Socio-economic inequalities in suicide attempts and suicide mortality in Quebec, Canada, 19902005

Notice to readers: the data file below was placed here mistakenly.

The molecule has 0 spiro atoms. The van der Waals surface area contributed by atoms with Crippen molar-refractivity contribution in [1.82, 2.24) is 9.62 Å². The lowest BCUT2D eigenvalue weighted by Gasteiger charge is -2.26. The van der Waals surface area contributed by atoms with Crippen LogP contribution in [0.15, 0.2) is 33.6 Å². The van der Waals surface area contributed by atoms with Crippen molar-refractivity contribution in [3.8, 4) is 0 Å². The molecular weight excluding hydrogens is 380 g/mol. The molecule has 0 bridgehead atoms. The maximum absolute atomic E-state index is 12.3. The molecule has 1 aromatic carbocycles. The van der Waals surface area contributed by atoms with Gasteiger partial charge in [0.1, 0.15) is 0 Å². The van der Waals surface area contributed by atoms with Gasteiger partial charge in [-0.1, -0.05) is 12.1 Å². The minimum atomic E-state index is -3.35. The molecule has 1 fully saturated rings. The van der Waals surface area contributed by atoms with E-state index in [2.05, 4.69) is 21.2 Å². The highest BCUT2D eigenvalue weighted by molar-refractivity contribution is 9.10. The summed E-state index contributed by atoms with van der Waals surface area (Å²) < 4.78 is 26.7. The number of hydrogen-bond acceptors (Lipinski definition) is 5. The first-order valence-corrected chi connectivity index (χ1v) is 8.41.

Objectives: Little research has evaluated changes in the association between area deprivation and suicidal behaviour over time. This study investigated patterns in suicide attempts and suicide mortality according to material deprivation in the province of Quebec, Canada between 1990 and 2005. Study design: Ecological analysis. Methods: Data on suicide attempts were extracted from the hospital discharge summary database (n=47,516) and data on suicides were extracted from the Quebec death file (n=20,851). Gender- and age-specific (10-24, 25-44, 45-64 and >=65 years) suicide attempt and mortality rates were calculated for four time periods (1990-1993, 1994-1997, 1998-2001 and 2002-2005) for the entire Quebec population aged 10 years and older residing in 162 communities ranked by decile of material deprivation. Absolute and relative measures of inequality were calculated to summarize differences between the most and least materially deprived areas. Commonly used methods of suicidal behaviour were examined. Results: Differentials in suicide attempt hospitalization between the most and least deprived areas were present for all age groups, and these decreased slightly among males and increased among females over time. Inequalities in suicide attempts were greatest among young adults (age 25-44 years) for both genders, and were smallest among the elderly (>=65 years). For suicide mortality, differentials increased among females but not males; these differentials were greatest among males and 25-44 year olds, and smallest among the elderly. Differentials in commonly used methods were evident for poisoning hospitalizations in both genders and for hanging deaths among males. Conclusions: In Quebec, differences in suicide attempts and mortality between the most and least materially deprived areas persisted or even increased over time. Inequalities were more pronounced for suicide attempts than for suicide mortality, and were greatest among adults of working age. Strategies to reduce socio-economic differences in suicidal behaviour may be important.
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